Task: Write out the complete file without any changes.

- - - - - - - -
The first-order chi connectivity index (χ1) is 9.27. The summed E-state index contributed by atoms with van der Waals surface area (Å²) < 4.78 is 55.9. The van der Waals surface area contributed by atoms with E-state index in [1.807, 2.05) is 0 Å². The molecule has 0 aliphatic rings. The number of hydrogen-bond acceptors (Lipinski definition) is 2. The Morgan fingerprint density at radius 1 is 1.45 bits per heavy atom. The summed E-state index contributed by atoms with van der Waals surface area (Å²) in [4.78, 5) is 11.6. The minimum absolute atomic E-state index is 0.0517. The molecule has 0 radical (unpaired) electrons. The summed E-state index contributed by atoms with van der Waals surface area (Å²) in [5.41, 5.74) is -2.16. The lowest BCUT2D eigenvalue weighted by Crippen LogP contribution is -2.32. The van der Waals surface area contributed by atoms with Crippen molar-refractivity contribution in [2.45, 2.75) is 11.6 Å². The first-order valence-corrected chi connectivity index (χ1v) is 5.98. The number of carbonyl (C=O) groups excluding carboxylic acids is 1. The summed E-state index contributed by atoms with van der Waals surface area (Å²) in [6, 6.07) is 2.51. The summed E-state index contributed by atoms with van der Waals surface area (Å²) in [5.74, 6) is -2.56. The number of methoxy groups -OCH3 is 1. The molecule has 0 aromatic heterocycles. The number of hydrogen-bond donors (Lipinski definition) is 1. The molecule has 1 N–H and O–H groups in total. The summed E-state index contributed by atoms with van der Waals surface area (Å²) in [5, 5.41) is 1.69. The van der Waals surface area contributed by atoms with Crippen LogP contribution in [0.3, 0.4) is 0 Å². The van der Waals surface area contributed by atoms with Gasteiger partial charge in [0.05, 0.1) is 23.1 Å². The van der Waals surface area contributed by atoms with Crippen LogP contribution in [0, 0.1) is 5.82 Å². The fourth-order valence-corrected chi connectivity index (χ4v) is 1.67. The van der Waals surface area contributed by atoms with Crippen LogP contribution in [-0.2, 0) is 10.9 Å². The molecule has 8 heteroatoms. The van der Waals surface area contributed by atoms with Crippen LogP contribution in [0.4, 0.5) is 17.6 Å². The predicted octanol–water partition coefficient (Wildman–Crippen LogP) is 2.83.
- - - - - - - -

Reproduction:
The first-order chi connectivity index (χ1) is 9.27. The summed E-state index contributed by atoms with van der Waals surface area (Å²) < 4.78 is 55.9. The van der Waals surface area contributed by atoms with E-state index in [1.807, 2.05) is 0 Å². The molecule has 0 aliphatic rings. The number of hydrogen-bond acceptors (Lipinski definition) is 2. The Morgan fingerprint density at radius 1 is 1.45 bits per heavy atom. The summed E-state index contributed by atoms with van der Waals surface area (Å²) in [4.78, 5) is 11.6. The minimum absolute atomic E-state index is 0.0517. The molecule has 0 radical (unpaired) electrons. The summed E-state index contributed by atoms with van der Waals surface area (Å²) in [5.41, 5.74) is -2.16. The lowest BCUT2D eigenvalue weighted by Crippen LogP contribution is -2.32. The van der Waals surface area contributed by atoms with Crippen molar-refractivity contribution in [2.45, 2.75) is 11.6 Å². The first-order valence-corrected chi connectivity index (χ1v) is 5.98. The number of carbonyl (C=O) groups excluding carboxylic acids is 1. The summed E-state index contributed by atoms with van der Waals surface area (Å²) in [6, 6.07) is 2.51. The summed E-state index contributed by atoms with van der Waals surface area (Å²) in [5.74, 6) is -2.56. The number of methoxy groups -OCH3 is 1. The molecule has 0 aromatic heterocycles. The number of hydrogen-bond donors (Lipinski definition) is 1. The molecule has 1 N–H and O–H groups in total. The summed E-state index contributed by atoms with van der Waals surface area (Å²) in [5, 5.41) is 1.69. The van der Waals surface area contributed by atoms with Crippen LogP contribution in [0.3, 0.4) is 0 Å². The van der Waals surface area contributed by atoms with Gasteiger partial charge in [0.05, 0.1) is 23.1 Å². The van der Waals surface area contributed by atoms with Crippen LogP contribution in [0, 0.1) is 5.82 Å². The fourth-order valence-corrected chi connectivity index (χ4v) is 1.67. The van der Waals surface area contributed by atoms with Crippen LogP contribution in [-0.2, 0) is 10.9 Å². The molecule has 8 heteroatoms. The van der Waals surface area contributed by atoms with Crippen LogP contribution in [0.4, 0.5) is 17.6 Å². The predicted octanol–water partition coefficient (Wildman–Crippen LogP) is 2.83.